I subscribe to Modern Painters, but just now got around to reading the September ’09 issue — despite the fabulous John Waters on the cover.
Mr. Waters need not take it personally; I just have a plethora of magazines to get through, and if they aren’t in the magazine rack in the bathroom, well, it just takes that much longer.
Such reading habits, and the fact that my family refer to the bathroom as “the library,” won’t upset Waters either. If you don’t know that, you don’t know Waters. And you certainly haven’t read the magazine feature, which discusses his contemporary art collection, including:
Over the toilet in the bathroom is a Mike Kelley piece that “really pisses people off,” but Waters asks me not to say why, since he writes about it in his book. Also in the bathroom are a funny “Queer Batman” watercolor by Mark Chamberlain and “a Brigid Berlin tit painting; she painted with her tits.”
In Baltimore, he says, “I have the Michael Jackson print by Gary Hume looking through a glory hole right in my hall, which is really scary. Plus, you can see it in the mirror, which is even worse.”
But more interesting, to me, than the art John Waters collects is the art John Waters makes.
Waters calls his art conceptual and says it’s about writing and editing. “Hardly am I Ansel Adams. Or sitting around with a pottery wheel, like in Ghost. The craft is not the issue here. The idea is. And the presentation.”
And I love the ideas and the presentation. Like this piece, part of his Rear Projection series which combines parts of four film-title stills to spell out: contemporary art hates you.
The work’s title amusing title is …And Your Family Too.
In the article, Lawrence Levi describes Waters’ work this way: “Much of his work pokes fun at the art and film worlds he inhabits, allowing him to be at once an insider and a heckler.”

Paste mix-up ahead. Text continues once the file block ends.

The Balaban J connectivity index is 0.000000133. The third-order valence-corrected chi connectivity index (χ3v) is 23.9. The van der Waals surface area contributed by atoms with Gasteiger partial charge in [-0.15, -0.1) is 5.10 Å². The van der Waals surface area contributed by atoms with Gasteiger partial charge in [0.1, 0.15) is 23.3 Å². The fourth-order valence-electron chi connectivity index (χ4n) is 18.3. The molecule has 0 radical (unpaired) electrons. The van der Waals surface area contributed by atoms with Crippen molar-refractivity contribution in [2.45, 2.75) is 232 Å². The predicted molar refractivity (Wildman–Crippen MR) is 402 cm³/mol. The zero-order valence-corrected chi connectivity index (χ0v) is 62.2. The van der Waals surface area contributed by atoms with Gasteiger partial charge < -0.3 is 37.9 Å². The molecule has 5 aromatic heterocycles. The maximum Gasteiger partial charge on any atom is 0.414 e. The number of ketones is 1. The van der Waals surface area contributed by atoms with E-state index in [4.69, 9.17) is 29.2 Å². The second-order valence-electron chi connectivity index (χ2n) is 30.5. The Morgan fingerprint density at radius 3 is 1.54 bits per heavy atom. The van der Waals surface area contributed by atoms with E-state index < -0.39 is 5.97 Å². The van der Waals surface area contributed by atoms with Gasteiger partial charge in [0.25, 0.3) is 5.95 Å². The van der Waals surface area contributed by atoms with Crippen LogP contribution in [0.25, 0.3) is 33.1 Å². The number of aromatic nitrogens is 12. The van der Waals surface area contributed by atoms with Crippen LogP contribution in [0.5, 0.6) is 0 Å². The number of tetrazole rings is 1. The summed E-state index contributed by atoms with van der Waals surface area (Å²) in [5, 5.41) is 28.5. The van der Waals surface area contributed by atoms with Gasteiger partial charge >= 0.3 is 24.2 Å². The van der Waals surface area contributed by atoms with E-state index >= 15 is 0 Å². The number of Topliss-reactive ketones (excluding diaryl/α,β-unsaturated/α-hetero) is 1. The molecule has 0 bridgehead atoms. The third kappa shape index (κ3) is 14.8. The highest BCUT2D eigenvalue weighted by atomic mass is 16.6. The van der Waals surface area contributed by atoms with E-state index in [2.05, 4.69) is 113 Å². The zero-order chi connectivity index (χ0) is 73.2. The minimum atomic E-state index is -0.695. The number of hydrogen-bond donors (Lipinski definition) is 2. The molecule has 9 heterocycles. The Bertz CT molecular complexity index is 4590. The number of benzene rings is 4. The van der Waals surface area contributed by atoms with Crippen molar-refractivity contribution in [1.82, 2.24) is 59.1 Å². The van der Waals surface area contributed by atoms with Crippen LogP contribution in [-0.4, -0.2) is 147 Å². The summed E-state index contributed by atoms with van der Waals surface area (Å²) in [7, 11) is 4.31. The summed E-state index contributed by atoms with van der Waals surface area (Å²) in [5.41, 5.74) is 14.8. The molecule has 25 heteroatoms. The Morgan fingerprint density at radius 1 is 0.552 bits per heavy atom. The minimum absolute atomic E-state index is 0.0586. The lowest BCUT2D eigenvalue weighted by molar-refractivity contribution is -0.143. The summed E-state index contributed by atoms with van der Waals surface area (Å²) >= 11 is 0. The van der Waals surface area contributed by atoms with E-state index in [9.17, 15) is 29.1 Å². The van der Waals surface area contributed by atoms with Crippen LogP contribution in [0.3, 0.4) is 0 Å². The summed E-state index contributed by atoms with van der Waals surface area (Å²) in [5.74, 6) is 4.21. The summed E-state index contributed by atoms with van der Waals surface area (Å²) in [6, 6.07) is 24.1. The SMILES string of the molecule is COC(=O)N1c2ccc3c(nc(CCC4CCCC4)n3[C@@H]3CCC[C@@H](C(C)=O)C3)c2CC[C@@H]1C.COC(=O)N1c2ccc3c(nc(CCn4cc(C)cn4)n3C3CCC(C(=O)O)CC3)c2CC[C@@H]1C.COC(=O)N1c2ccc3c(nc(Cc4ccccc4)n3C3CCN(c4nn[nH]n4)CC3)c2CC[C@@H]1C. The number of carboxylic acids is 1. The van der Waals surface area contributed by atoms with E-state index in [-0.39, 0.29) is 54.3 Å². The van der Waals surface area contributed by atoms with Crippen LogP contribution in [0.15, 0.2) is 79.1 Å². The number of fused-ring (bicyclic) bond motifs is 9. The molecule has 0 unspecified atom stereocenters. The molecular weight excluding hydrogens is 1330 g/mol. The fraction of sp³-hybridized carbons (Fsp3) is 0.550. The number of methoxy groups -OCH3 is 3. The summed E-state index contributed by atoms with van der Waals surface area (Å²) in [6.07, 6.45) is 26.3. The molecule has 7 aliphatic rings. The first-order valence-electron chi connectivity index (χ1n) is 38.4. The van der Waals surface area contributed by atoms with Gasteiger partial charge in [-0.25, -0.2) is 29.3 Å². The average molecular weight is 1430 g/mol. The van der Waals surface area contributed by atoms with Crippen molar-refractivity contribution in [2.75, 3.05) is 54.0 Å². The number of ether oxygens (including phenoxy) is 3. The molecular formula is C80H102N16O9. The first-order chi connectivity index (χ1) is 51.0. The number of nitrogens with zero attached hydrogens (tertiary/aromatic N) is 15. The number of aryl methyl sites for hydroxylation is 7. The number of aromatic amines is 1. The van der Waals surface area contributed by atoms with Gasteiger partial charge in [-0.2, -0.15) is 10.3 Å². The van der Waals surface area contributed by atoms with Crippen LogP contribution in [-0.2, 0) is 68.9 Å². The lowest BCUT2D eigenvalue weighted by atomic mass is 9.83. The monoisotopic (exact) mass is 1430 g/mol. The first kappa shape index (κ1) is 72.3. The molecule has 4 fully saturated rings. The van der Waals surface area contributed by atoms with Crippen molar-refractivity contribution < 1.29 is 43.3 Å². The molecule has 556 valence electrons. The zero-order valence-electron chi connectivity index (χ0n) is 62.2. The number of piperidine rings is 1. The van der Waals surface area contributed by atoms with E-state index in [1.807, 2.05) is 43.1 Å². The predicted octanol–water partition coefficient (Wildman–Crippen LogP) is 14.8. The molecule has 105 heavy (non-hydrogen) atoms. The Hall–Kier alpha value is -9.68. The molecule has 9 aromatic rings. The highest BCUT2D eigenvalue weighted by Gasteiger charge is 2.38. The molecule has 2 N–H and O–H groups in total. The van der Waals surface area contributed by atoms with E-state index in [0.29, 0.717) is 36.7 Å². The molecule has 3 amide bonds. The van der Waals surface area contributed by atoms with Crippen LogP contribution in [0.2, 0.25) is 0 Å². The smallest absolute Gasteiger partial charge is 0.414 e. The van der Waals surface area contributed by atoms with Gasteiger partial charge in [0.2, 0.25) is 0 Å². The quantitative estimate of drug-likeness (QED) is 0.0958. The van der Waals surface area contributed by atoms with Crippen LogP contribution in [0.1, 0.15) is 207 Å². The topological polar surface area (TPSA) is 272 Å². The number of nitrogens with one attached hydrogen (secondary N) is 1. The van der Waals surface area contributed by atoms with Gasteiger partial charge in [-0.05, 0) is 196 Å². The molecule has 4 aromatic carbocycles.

And if you think Levi or I are reading into the art, here’s what the artist himself has to say about it:
The art world “is a secret club,” Waters says. “It is a language; you have to learn everything. You have to learn how to dress, you have to learn how to see it, you have to learn how to talk about it, you have to learn how to read about it. All of it is impenetrable to a newcomer, and it was to me too.”
So let the art of John Waters speak to you, your insecurity over the intimidating impenetrability of the art world — go ahead and laugh, even. But don’t forget to just open your eyes too:
In his 1998 film Pecker, when the laundromat worker played by Christina Ricci tells her photographer boyfriend, played by Edward Furlong, “I don’t understand any of that art crap,” he replies sincerely, “You could if you just open your eyes.” But as his feelings about impenetrability suggest, Waters has no problem with elitism.
PS The book mentioned — which will contain the story of a Mike Kelley artwork above the toilet that “really pisses people off” — is Role Models; it’s to be published in May, 2010.
PPS I’d just like to say, that when discussing anything John Waters, you’re bound to mention bathroom artwork that piss-es people off, as well as “glory holes,” penetration issues, and the word “pecker.” And I loved it.